After returning to the University of Michigan in 1945, Dow was made a full professor. Using the connections he had made during the war, Dow began trying to bring military and government contracts to the university. In January 1946, at a conference on telemetry, he learned that the Army and Navy had begun a joint research program involving captured V-2 rockets. He arranged to attend the second meeting of the V-2 Upper Atmosphere Research Panel (later the Rocket and Satellite Research Panel or simply Rocket Research Panel), and would remain a member of the panel until it ceased operation in 1960. The panel included other luminaries of space research such as James Van Allen and, later, the father of the V-2 rocket, Wernher von Braun. 
The panel required all of its members to be actively engaged in relevant research, and as his first experiment, Dow chose to measure ion and electron temperatures in the ionosphere, under contract to the U.S. Air Force . The payload consisted of a vacuum tube and a Langmuir probe, but the launch (on August 22, 1946 at White Sands Missile Range) was unsuccessful, with the V-2 crashing only a quarter-mile away from the launch site. The experiment was successfully launched in November of the same year. Another early experiment provided increased accuracy for estimates of the neutral density of the atmosphere, which is a critical factor in the computation of atmospheric drag, and which was thus important to determine accurately before spacecraft could be designed to successfully stand the rigors of atmospheric re-entry.
During this same period of time, Dow helped start a number of various research laboratories at the University, including the Physics Research Lab, the Space Physics Research Lab, the Plasma Engineering Lab, and the Michigan Aeronautical Research Center (which would eventually become the Willow Run Research Center and eventually the Environmental Research Institute of Michigan, or ERIM).
In 1958, Dow was named Chairman of the Department of Electrical Engineering and Computer Science, a position he would hold until 1964, when he retired from teaching. His wife Edna had died in 1963. After retiring from active teaching, he served part-time as a Senior Research Geophysicist in the Space Physics Research Lab until 1971. Dow remarried in 1968, to Katherine "Kitty" Keene, who would also pass away in 1997.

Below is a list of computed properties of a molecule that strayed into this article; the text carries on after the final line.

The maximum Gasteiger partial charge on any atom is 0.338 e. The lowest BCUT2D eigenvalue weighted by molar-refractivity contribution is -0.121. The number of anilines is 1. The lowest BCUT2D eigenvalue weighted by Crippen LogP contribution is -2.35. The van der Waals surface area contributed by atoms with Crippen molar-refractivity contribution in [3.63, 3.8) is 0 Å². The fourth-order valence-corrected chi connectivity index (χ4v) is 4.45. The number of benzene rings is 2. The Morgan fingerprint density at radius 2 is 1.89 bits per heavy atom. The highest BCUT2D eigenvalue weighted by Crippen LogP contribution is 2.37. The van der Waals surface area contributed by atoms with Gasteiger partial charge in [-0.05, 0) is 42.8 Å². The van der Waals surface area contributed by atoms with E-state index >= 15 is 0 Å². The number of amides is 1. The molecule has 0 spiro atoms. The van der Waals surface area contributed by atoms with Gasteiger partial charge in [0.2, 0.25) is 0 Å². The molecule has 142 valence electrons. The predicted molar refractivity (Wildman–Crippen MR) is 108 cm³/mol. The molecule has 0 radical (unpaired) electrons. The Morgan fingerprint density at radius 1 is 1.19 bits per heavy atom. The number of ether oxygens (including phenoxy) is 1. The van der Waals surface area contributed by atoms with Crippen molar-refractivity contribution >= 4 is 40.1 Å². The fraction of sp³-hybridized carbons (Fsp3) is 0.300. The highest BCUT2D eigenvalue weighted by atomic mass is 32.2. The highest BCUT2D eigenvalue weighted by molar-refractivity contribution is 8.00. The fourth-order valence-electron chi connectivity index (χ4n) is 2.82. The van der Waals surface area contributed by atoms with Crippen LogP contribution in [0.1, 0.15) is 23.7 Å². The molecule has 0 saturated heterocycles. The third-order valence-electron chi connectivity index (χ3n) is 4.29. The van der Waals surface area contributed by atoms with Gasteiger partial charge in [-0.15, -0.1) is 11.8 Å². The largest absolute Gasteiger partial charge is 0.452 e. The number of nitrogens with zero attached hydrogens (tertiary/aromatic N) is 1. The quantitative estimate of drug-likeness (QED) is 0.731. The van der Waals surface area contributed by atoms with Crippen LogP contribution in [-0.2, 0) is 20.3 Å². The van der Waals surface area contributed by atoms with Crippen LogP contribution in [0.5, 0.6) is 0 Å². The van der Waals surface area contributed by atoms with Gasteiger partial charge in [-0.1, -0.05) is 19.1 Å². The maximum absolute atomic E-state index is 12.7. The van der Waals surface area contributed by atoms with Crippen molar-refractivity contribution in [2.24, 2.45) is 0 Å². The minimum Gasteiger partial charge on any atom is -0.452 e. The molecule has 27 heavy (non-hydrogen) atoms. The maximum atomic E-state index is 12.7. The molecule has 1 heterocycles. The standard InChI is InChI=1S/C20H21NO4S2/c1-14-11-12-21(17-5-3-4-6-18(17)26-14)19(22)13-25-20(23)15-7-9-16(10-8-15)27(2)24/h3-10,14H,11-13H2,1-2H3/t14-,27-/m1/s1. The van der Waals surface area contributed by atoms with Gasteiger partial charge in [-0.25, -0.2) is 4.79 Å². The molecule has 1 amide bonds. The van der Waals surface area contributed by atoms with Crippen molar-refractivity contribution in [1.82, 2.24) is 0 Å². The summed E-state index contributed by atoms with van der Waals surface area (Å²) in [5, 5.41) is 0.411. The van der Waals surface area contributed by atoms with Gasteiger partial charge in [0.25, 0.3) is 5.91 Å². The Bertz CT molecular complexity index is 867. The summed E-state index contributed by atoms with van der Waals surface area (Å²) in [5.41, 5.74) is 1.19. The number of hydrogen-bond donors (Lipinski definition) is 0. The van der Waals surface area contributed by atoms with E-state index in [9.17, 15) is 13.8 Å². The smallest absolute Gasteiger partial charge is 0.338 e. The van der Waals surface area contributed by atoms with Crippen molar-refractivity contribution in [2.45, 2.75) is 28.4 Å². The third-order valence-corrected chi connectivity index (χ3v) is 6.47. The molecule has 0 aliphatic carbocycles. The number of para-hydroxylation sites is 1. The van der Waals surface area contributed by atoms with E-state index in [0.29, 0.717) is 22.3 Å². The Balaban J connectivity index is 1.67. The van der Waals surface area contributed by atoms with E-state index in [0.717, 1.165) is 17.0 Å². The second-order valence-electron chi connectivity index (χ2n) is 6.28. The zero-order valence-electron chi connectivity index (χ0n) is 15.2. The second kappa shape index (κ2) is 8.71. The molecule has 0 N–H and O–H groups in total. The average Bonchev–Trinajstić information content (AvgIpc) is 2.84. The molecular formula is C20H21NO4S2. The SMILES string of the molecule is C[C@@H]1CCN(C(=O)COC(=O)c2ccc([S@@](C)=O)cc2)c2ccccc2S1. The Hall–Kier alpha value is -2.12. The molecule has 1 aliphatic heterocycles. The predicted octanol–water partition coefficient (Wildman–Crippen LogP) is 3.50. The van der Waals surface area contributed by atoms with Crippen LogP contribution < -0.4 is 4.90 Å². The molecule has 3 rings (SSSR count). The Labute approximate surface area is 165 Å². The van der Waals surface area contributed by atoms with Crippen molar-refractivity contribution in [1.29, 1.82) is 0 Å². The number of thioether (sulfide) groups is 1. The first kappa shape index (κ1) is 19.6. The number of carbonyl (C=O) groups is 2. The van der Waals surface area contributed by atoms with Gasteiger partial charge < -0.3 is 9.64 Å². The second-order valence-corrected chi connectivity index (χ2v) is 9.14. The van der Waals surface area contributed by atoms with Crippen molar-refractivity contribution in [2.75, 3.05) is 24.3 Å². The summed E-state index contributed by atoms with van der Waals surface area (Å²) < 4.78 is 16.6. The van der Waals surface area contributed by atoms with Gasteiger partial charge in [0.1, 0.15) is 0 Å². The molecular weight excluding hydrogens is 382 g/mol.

When ERIM split off from the University of Michigan in 1972, Dow became a member of its Board of Trustees. He left the board in 1990, but remained a Trustee Emeritus. During this time, Dow continued his research, now in the field of fusion power, with several more patents to his credit.
Dow remained active late in life, despite failing hearing. He continued to go into his two offices four days a week even after his 100th birthday, a milestone which the EECS Department commemorated by hosting a two-day birthday celebration for his friends and colleagues from around the country. Finally, at the age of 102, after the death of his second wife, he left Michigan to split time between his sons' homes in Texas and Washington.
William Dow died on October 17, 1999, aged 104, in Bellevue, Washington, while residing with his son Daniel, who himself had been Chairman of the Department of Electrical Engineering at the University of Washington in Seattle for a period of time starting in 1968.